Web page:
My first line was 1. e4 e5 2. Nf3 Nf6 3. Bc4 Nxe4 4. Nc3 Nxc3 5. dxc3 Nc6? which allowes 6. Qd5 Qe7 7. Ng5 f6 8. Nf7 Rg8 9. Nd6+ cxd6 10. Qxg8 and white has an exchange for a center pawn, black's light squares are weak and his pieces are entombed behind his pawns. My second line was 1. e4 e5 2. Nf3 Nf6 3. Bc4 Nxe4 4. Nc3 Nc6 which looks bizare at first, but 5. Nxe4 d5 transposes to 1. e4 e5 2. Nf3 Nc6 3. Nc3 Nf6 4. Bc4 Nxe4 5. Nxe4 d5 and is known to be harmless. Which leads me back to what I think Harding meant, 1. e4 e5 2. Nf3 Nf6 3. Bc4 Nxe4 4. Nc3 Nc6 5. O-O Nxc3 6.dxc3 Be7 7. Qd5 O-O 8. Nxe5 Nxe5 9. Qxe5 d6 with equality, although the position is difficult to play for a win. I never offered an opinion on 5...c6.
And yes, I also make typographical errors.
I haven't read all of the lines above, but I play 2.Bc4 myself which can avoid the problem (answering either d3 or d4 to Nf6). Then with d3 you can head toward Italian or Vienna lines as you prefer, or d4 heads toward an Urusov Gambit and almost always transposes to the Two Knights Defense. If your opponent does not answer with 2...Nf6, then I think you are simply someplace that you are familiar with.
My first line was 1. e4 e5 2. Nf3 Nf6 3. Bc4 Nxe4 4. Nc3 Nxc3 5. dxc3 Nc6? which allowes 6. Qd5 Qe7 7. Ng5 f6 8. Nf7 Rg8 9. Nd6+ cxd6 10. Qxg8 and white has an exchange for a center pawn, black's light squares are weak and his pieces are entombed behind his pawns.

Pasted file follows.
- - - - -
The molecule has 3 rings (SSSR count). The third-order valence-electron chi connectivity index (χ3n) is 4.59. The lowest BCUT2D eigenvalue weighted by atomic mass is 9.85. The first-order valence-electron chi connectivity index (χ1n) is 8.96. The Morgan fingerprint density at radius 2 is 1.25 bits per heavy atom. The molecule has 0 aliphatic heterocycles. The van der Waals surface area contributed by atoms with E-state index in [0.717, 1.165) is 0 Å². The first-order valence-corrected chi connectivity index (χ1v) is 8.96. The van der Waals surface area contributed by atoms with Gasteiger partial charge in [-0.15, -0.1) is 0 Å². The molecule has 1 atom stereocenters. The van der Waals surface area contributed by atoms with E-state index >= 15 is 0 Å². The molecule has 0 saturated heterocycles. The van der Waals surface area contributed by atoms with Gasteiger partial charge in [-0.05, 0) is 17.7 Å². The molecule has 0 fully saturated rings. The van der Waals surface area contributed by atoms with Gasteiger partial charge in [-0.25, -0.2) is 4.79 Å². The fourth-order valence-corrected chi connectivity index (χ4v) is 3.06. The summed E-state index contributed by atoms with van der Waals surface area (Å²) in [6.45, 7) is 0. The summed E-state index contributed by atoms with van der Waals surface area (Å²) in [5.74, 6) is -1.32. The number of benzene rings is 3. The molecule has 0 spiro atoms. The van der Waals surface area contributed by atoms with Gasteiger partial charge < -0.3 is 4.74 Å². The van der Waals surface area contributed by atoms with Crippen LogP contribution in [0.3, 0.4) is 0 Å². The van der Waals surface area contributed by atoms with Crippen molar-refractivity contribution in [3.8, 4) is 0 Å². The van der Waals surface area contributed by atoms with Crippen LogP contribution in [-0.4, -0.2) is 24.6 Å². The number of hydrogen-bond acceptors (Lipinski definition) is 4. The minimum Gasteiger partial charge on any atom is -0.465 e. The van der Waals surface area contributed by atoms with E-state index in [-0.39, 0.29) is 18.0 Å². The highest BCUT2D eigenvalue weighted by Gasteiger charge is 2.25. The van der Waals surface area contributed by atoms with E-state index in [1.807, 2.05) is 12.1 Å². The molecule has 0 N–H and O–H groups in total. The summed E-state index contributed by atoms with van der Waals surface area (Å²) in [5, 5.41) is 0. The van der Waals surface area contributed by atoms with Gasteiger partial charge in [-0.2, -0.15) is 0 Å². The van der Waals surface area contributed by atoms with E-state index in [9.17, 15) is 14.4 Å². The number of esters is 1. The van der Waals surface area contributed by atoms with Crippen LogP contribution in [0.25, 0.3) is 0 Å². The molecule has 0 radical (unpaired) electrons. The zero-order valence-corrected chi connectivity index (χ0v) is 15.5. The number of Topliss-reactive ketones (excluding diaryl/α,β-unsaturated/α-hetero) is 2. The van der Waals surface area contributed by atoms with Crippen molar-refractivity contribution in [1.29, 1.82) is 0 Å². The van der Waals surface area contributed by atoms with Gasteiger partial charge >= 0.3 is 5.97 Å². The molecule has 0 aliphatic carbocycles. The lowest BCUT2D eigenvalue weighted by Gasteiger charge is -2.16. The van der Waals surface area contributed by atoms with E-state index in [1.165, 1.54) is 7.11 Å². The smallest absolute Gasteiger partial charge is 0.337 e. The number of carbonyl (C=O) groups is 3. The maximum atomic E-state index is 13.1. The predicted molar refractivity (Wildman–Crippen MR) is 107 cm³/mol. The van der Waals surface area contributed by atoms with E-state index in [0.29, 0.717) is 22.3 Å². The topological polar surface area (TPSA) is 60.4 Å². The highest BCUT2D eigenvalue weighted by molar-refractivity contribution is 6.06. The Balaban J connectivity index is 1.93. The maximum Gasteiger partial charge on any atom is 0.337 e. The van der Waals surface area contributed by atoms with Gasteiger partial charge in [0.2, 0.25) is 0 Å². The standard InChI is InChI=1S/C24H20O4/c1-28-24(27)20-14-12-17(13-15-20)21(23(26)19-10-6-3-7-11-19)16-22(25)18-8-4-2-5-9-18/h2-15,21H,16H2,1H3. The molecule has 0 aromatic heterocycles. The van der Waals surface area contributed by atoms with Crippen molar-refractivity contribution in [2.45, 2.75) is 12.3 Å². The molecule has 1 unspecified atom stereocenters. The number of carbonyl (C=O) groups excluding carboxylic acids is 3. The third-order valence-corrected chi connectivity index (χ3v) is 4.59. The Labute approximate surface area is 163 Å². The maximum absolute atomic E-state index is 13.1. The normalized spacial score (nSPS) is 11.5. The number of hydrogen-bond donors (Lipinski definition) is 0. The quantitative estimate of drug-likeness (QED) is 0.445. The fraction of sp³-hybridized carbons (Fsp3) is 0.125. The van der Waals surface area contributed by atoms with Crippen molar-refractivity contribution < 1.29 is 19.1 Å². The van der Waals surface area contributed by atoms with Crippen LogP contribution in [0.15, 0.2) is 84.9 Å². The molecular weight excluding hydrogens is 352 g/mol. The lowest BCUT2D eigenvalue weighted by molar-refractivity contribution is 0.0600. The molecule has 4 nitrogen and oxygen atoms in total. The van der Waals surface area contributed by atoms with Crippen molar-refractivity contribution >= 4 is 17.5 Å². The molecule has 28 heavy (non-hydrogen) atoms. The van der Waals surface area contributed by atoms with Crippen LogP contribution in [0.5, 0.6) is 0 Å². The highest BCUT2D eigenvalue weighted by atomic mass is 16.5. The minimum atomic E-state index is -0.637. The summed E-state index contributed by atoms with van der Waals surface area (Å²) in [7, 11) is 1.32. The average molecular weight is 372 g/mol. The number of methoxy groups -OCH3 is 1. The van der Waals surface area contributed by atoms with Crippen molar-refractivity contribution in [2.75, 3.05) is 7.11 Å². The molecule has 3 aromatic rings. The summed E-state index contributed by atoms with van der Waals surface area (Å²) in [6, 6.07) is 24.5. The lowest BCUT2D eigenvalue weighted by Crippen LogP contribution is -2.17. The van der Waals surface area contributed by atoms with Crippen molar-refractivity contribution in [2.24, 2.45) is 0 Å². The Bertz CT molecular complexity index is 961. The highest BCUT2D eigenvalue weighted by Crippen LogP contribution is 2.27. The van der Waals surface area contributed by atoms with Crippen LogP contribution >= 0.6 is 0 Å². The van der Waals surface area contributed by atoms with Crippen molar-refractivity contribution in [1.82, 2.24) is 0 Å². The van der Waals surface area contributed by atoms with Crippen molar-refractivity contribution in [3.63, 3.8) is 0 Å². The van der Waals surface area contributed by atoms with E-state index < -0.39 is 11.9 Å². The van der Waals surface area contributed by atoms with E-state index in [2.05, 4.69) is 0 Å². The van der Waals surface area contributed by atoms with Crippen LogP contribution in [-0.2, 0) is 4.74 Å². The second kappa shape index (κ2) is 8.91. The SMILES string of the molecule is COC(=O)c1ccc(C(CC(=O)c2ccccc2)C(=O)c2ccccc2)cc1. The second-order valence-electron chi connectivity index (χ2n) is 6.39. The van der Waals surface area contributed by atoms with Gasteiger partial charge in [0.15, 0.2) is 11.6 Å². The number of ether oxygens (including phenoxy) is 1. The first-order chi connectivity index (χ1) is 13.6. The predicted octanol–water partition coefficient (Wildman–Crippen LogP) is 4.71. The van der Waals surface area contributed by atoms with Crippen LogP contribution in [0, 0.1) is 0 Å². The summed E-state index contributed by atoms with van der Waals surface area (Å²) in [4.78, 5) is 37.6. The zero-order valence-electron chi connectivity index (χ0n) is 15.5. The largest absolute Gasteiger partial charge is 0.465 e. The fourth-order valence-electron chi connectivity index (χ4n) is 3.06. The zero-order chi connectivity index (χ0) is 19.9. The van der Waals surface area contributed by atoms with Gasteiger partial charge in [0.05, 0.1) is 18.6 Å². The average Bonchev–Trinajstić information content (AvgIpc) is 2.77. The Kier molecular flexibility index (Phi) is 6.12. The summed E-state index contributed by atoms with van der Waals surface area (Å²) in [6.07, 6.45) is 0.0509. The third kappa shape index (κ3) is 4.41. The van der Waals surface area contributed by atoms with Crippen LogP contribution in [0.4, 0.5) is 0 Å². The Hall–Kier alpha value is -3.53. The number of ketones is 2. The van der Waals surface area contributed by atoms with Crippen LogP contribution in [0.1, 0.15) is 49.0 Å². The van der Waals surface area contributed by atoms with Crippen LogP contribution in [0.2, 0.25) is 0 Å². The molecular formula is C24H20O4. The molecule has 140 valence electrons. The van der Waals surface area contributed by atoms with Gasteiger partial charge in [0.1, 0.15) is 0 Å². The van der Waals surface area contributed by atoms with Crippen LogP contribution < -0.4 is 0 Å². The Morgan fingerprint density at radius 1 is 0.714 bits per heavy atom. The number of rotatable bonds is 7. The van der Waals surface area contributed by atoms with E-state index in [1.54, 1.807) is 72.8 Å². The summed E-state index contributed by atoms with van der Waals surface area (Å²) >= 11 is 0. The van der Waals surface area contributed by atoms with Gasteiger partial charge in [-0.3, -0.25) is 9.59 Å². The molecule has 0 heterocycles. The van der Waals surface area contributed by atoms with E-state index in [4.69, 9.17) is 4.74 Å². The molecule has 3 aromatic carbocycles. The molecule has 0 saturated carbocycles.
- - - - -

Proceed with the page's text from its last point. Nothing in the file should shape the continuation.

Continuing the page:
That's total nonsense, sir.
5...Nc6 is a perfectly good move, which should be answered by a timely b2-b4 with ***SOME*** compensation for the pawn. Your 6.Qd5 and 7.Ng5 are genuine lemons - instead of the silly 7...f6 Black would simply play the thematical 7...Nd8, and be ready to push all white pieces back (quite an easy task).
What is wrong with 3. Nxe5?
Except that after the line given by aggressivesociopath 6. Ng5 is simply winning for white...
Quite right- Black has to start with 4...Nc6 and take on c3 when white has castled.
This is basically all the theory you need to know as black.
Here is how I demolished White via the latter just the other day -- maybe it should no longer amaze me that players of mediocre openings aren't at least prepared with the best lines so they don't go straight into losing positions.
7.Bxc6+ is premonition of defeat. 7.Nxe5 and white has still some life, although black is obviously better after Qg5 (Qd5 looks drawish).
6.Bd3 is the right move, and after 6...de4 7.Bxe4 Black should play 7...Nb4!? or 7...Ne7!? instead of the book move 7...Bd6, which looks like a minimal advantage for white.
@ Impfren and Moses: Thank you for correcting my analysis. I wish I had more to contribute, but to tell you the truth I intend to play just play 4.Nc6 and give that 7...Ne7!? line a whirl when I get the chance.
3/17/2014 - Outstretched
by Sawediva a few minutes ago
by dicerosbicornos a few minutes ago
Were the '60's in the '60's ?
by The_Ghostess_Lola 3 minutes ago
Chess in Notting Hill
by LondonInventor 5 minutes ago
2014 World Chess Championship Candidates Tournament
by MrDamonSmith 5 minutes ago
Carlsen vs Anand
by chuckfloyd2011 11 minutes ago
Graphical Challenges no longer showing
by UrzaPW 15 minutes ago
Refuting the Fried Liver in a "Sicilian"?
by VyboR 22 minutes ago
Forced to take a game with an Someone I did not want to play
by ChrisWainscott 28 minutes ago
Contact Chess.com Support form doesn't work
by adriano81 29 minutes ago
Why Join | Chess Topics |
Help & Support |
© 2014 Chess.com
• Chess - English
We are working hard to make Chess.com available in over 70 languages. Check back over the year as we develop the technology to add more, and we will try our best to notify you when your language is ready for translating!